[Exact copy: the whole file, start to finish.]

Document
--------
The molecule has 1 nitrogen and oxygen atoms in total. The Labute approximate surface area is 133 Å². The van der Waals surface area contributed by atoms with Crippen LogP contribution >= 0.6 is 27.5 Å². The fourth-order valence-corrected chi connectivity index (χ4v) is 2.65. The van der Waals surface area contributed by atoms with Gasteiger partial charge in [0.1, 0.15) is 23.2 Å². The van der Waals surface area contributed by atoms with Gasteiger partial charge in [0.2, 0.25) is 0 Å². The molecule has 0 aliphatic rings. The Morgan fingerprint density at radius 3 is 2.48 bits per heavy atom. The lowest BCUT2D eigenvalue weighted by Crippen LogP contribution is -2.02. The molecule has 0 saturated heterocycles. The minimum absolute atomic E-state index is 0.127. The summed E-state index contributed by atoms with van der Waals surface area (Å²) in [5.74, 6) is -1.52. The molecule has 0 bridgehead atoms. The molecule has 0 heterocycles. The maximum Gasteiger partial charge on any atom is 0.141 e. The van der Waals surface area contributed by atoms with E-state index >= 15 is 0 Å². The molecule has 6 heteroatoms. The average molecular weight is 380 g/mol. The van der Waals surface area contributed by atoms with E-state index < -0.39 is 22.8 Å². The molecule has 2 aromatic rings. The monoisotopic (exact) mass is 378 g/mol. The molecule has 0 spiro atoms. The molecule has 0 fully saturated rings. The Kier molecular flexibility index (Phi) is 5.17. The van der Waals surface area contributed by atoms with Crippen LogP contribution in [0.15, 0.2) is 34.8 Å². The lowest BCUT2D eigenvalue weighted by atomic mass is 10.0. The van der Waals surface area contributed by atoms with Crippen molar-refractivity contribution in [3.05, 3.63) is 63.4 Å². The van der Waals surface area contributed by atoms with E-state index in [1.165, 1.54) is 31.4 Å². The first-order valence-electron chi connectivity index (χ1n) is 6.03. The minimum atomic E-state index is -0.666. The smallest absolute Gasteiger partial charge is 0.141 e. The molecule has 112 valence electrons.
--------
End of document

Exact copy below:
The molecule has 1 nitrogen and oxygen atoms in total. The Labute approximate surface area is 133 Å². The van der Waals surface area contributed by atoms with Crippen LogP contribution >= 0.6 is 27.5 Å². The fourth-order valence-corrected chi connectivity index (χ4v) is 2.65. The van der Waals surface area contributed by atoms with Gasteiger partial charge in [0.1, 0.15) is 23.2 Å². The van der Waals surface area contributed by atoms with Gasteiger partial charge in [0.2, 0.25) is 0 Å². The molecule has 0 aliphatic rings. The Morgan fingerprint density at radius 3 is 2.48 bits per heavy atom. The lowest BCUT2D eigenvalue weighted by Crippen LogP contribution is -2.02. The molecule has 0 saturated heterocycles. The minimum absolute atomic E-state index is 0.127. The summed E-state index contributed by atoms with van der Waals surface area (Å²) in [5.74, 6) is -1.52. The molecule has 0 bridgehead atoms. The molecule has 0 heterocycles. The maximum Gasteiger partial charge on any atom is 0.141 e. The van der Waals surface area contributed by atoms with E-state index >= 15 is 0 Å². The molecule has 6 heteroatoms. The average molecular weight is 380 g/mol. The van der Waals surface area contributed by atoms with E-state index < -0.39 is 22.8 Å². The molecule has 2 aromatic rings. The monoisotopic (exact) mass is 378 g/mol. The molecule has 0 spiro atoms. The molecule has 0 fully saturated rings. The Kier molecular flexibility index (Phi) is 5.17. The van der Waals surface area contributed by atoms with Crippen LogP contribution in [0.15, 0.2) is 34.8 Å². The lowest BCUT2D eigenvalue weighted by atomic mass is 10.0. The van der Waals surface area contributed by atoms with Crippen molar-refractivity contribution in [3.05, 3.63) is 63.4 Å². The van der Waals surface area contributed by atoms with E-state index in [1.165, 1.54) is 31.4 Å². The first-order valence-electron chi connectivity index (χ1n) is 6.03. The minimum atomic E-state index is -0.666. The smallest absolute Gasteiger partial charge is 0.141 e. The molecule has 112 valence electrons.